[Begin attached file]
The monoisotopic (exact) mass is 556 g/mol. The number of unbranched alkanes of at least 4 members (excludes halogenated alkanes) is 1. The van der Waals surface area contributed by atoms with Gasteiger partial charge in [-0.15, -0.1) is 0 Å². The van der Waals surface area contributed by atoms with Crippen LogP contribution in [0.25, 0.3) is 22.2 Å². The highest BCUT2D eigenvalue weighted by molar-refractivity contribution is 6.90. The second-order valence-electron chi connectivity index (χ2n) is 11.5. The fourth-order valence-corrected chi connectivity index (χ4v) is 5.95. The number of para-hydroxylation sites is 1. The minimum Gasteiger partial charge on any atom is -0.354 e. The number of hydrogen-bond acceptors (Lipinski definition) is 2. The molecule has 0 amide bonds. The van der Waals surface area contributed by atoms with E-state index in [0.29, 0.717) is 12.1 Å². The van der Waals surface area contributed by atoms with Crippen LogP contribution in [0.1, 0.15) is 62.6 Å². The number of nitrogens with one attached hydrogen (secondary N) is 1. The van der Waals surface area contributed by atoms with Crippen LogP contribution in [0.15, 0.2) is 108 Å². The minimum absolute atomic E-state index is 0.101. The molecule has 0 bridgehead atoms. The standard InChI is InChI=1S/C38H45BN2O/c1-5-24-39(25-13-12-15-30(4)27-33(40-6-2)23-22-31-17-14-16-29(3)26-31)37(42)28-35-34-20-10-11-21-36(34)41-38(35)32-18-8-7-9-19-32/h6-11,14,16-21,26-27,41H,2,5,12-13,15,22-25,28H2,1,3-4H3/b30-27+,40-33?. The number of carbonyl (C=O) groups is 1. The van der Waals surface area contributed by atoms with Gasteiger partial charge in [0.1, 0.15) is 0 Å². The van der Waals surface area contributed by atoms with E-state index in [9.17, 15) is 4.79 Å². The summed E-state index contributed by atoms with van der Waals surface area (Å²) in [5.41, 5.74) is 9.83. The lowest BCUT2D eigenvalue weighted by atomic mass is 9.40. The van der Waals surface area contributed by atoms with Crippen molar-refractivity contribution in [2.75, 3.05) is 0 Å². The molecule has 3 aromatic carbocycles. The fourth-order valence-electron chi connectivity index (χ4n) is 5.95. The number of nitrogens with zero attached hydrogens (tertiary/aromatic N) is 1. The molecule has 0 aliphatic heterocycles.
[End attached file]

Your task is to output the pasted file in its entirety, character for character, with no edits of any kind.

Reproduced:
The monoisotopic (exact) mass is 556 g/mol. The number of unbranched alkanes of at least 4 members (excludes halogenated alkanes) is 1. The van der Waals surface area contributed by atoms with Gasteiger partial charge in [-0.15, -0.1) is 0 Å². The van der Waals surface area contributed by atoms with Crippen LogP contribution in [0.25, 0.3) is 22.2 Å². The highest BCUT2D eigenvalue weighted by molar-refractivity contribution is 6.90. The second-order valence-electron chi connectivity index (χ2n) is 11.5. The fourth-order valence-corrected chi connectivity index (χ4v) is 5.95. The number of para-hydroxylation sites is 1. The minimum Gasteiger partial charge on any atom is -0.354 e. The number of hydrogen-bond acceptors (Lipinski definition) is 2. The molecule has 0 amide bonds. The van der Waals surface area contributed by atoms with E-state index in [0.29, 0.717) is 12.1 Å². The van der Waals surface area contributed by atoms with Crippen LogP contribution in [0.1, 0.15) is 62.6 Å². The number of nitrogens with one attached hydrogen (secondary N) is 1. The van der Waals surface area contributed by atoms with Crippen LogP contribution in [0.15, 0.2) is 108 Å². The minimum absolute atomic E-state index is 0.101. The molecule has 0 bridgehead atoms. The standard InChI is InChI=1S/C38H45BN2O/c1-5-24-39(25-13-12-15-30(4)27-33(40-6-2)23-22-31-17-14-16-29(3)26-31)37(42)28-35-34-20-10-11-21-36(34)41-38(35)32-18-8-7-9-19-32/h6-11,14,16-21,26-27,41H,2,5,12-13,15,22-25,28H2,1,3-4H3/b30-27+,40-33?. The number of carbonyl (C=O) groups is 1. The van der Waals surface area contributed by atoms with Gasteiger partial charge in [0.1, 0.15) is 0 Å². The van der Waals surface area contributed by atoms with E-state index in [9.17, 15) is 4.79 Å². The summed E-state index contributed by atoms with van der Waals surface area (Å²) in [5.41, 5.74) is 9.83. The lowest BCUT2D eigenvalue weighted by atomic mass is 9.40. The van der Waals surface area contributed by atoms with Crippen molar-refractivity contribution in [2.75, 3.05) is 0 Å². The molecule has 3 aromatic carbocycles. The fourth-order valence-electron chi connectivity index (χ4n) is 5.95. The number of nitrogens with zero attached hydrogens (tertiary/aromatic N) is 1. The molecule has 0 aliphatic heterocycles.